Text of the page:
I really hope you enjoy it. I know my group does. And often my bo and I will play. He takes four heroes and I take the Overlord and fun was enjoyed by all. Even if I did win the opening quest x.x

 
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#6 SolennelBern

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Posted 27 November 2013 - 02:17 PM

Kunzite, i'd LOVE to pay descent with you lol!  Looks like were on the same page most of the time and we're both enjoying being OL and burning those pesky Heroes.

 

I never thought i'd like the OL role but I do, in victory as in defeat.  I like the dynamic that one player can overcome the pression and teamwork of four.  It's an awesome feeling!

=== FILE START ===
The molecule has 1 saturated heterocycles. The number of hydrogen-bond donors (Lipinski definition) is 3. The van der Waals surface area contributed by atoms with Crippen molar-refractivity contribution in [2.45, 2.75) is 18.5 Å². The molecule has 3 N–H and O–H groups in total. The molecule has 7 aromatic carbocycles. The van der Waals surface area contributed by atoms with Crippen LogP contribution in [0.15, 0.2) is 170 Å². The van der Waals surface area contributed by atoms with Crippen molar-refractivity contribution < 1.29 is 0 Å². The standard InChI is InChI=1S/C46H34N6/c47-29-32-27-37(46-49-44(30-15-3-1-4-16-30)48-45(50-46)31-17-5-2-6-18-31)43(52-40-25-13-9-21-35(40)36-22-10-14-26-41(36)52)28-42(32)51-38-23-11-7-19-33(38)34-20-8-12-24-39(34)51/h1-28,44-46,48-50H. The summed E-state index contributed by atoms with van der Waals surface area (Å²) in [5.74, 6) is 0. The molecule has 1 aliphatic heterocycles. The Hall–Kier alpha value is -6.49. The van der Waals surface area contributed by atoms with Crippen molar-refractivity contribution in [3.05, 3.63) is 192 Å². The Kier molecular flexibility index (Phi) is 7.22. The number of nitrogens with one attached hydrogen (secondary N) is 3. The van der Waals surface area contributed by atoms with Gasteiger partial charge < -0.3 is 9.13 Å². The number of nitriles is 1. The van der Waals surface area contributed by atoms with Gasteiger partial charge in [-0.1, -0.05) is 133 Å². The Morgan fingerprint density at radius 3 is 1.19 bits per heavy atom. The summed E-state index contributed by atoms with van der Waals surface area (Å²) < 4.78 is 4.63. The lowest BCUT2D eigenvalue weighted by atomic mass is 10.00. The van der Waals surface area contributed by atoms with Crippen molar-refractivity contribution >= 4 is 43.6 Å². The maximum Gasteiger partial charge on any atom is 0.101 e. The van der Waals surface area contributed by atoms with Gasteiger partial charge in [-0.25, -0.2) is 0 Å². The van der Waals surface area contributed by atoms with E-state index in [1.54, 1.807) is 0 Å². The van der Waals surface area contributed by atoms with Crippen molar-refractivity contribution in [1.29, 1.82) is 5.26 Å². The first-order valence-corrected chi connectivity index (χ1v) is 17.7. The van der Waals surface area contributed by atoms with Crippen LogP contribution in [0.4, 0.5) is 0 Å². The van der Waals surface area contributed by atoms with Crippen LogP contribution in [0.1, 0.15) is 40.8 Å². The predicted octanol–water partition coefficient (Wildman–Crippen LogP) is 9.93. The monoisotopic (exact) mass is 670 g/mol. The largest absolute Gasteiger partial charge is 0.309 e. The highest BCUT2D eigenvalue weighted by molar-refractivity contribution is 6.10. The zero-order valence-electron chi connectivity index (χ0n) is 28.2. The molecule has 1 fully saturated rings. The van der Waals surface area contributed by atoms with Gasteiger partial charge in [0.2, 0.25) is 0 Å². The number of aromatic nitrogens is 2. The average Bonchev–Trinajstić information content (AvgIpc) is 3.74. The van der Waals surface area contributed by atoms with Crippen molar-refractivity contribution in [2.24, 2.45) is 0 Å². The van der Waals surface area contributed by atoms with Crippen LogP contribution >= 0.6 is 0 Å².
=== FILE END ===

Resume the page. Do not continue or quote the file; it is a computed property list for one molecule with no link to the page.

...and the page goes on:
The best games I had was those quests where it's so tight that you never know who is gonna win.  What's magical about those moments is that EVERYONE is jumping in joy when the deed is done, the winner AND the loser.

 

That's the really reward.


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#7 jamesmuia

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Posted 27 November 2013 - 04:03 PM

These are some great responses. Growing up I never really had any friends that liked board games as much as I did. Most of the time I played Hero Quest by myself, playing both sides which I'm sure you all agree is not very fun at all. I just started getting back into board games, and my girlfriend loves them as much as I do. We are both people who play to win, but aren't "sore losers" so I feel like the game will be fun for us. Perhaps we can get more people involved so I appreciate your responses involving other players.